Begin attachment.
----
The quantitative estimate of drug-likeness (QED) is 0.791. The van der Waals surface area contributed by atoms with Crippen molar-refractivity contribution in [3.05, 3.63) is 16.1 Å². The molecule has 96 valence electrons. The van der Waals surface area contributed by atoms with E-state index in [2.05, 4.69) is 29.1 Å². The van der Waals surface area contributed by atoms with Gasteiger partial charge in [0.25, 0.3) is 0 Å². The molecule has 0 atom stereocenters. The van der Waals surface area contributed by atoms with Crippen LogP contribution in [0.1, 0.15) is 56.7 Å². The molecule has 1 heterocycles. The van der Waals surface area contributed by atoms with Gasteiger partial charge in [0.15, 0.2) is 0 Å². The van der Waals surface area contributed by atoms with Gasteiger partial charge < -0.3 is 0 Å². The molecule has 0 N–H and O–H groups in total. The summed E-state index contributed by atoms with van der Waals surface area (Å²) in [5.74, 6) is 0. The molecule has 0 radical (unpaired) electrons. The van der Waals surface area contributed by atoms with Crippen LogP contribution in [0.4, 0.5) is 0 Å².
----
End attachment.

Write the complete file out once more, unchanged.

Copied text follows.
The quantitative estimate of drug-likeness (QED) is 0.791. The van der Waals surface area contributed by atoms with Crippen molar-refractivity contribution in [3.05, 3.63) is 16.1 Å². The molecule has 96 valence electrons. The van der Waals surface area contributed by atoms with E-state index in [2.05, 4.69) is 29.1 Å². The van der Waals surface area contributed by atoms with Gasteiger partial charge in [0.25, 0.3) is 0 Å². The molecule has 0 atom stereocenters. The van der Waals surface area contributed by atoms with Crippen LogP contribution in [0.1, 0.15) is 56.7 Å². The molecule has 1 heterocycles. The van der Waals surface area contributed by atoms with Gasteiger partial charge in [0.15, 0.2) is 0 Å². The van der Waals surface area contributed by atoms with Gasteiger partial charge < -0.3 is 0 Å². The molecule has 0 N–H and O–H groups in total. The summed E-state index contributed by atoms with van der Waals surface area (Å²) in [5.74, 6) is 0. The molecule has 0 radical (unpaired) electrons. The van der Waals surface area contributed by atoms with Crippen LogP contribution in [0.4, 0.5) is 0 Å².